Developing Novel L-RNA Aptamer to Inhibit Telomerase Activity and Regulate G-Quadruplex-Mediated Gene Expression

Project: Research

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RNA G-quadruplexes (rG4s) are non-classical RNA secondary structures that have been first observed decades ago. Over the years, these four-stranded structural motifs have been demonstrated to have significant regulatory roles in diverse biological processes, but challenges remain in targeting rG4 structures and understanding their biological consequences. To address this, the development of new rG4 targeting strategy and tool — especially the ability to target specific rG4 of interest, as well as the potential to interfere rG4-protein interaction and rG4-mediated biological events — are two crucial aspects for further exploring rG4 biology and developing novel approaches for rG4 targeting and gene regulation purposes. Our group have a strong and long-standing track record of detecting and targeting of rG4 structures. Recently, we have established transcript-specific and transcriptome-wide methods to report the formation and role of rG4s in the different biological systems, such as in human cells, plant and bacteria. Moreover, as proof-of-concept studies, we have developed the first series of rG4 targeting L-RNA aptamers and applied them to target rG4 of interest, of which the reported L-RNA aptamers demonstrated promising binding and selectivity properties. In this project, we will refine the rG4-SELEX strategy to establish a high-throughput platform, rG4-SELEX-seq to develop L-RNA aptamers to target rG4, convert the linear L-RNA aptamer into cyclic form via click chemistry to improve its rG4 binding and selectivity properties, and investigate the effect of cyclized L-RNA aptamer in controlling rG4-protein interaction and rG4-mediated gene expression. Our group have all the necessary equipment and expertise to execute the tasks in this proposal, and the new method and aptamer developed in this project, such as rG4-SELEX-seq, LRNA aptamer cyclization, and the L-RNA aptamer sequence itself will be patent-worthy. Specific rG4 targets of interest include the rG4 at the 5’ end of human telomerase RNA that is linked to telomere maintenance and genome instability, as well as the rG4 at the 3’UTR of amyloid precursor protein transcript, which is related to Alzheimer’s disease. Other biological important rG4s will also be studied. Our preliminary data are encouraging, and our group will continue to work closely together to ensure successful execution of this timely and exciting project. We anticipate the outcomes of this project will offer new insights into the understanding and controlling rG4 functions in biology.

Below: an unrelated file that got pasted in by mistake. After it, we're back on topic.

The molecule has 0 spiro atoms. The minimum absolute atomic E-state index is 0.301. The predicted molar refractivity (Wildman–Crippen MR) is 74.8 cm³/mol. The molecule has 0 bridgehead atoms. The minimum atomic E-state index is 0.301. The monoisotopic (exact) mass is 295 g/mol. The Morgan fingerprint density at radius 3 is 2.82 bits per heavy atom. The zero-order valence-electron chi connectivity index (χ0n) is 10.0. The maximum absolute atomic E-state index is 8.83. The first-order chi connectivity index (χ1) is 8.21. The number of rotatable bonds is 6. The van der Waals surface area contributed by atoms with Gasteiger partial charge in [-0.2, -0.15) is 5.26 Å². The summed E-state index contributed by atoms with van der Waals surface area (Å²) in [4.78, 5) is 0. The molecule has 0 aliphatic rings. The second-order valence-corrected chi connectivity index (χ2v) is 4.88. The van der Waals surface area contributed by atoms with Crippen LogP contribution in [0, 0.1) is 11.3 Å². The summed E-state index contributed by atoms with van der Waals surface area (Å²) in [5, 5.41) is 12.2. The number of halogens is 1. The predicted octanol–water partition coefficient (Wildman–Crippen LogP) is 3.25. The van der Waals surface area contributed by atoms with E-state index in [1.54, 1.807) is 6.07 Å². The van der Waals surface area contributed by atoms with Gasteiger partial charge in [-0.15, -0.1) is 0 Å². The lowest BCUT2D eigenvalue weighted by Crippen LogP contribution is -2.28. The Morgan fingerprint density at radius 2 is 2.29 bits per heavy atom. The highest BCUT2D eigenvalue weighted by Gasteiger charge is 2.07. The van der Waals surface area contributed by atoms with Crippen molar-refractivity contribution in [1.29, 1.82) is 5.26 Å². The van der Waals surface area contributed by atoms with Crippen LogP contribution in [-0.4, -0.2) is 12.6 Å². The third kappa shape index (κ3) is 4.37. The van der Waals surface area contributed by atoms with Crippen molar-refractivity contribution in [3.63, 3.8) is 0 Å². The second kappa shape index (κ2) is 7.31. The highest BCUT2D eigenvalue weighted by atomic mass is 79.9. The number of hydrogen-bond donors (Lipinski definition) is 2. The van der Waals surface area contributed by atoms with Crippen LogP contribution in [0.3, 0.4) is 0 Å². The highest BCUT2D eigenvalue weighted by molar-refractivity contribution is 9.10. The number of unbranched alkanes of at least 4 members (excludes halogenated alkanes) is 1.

Project number9043114
Grant typeGRF
Effective start/end date1/01/22 → …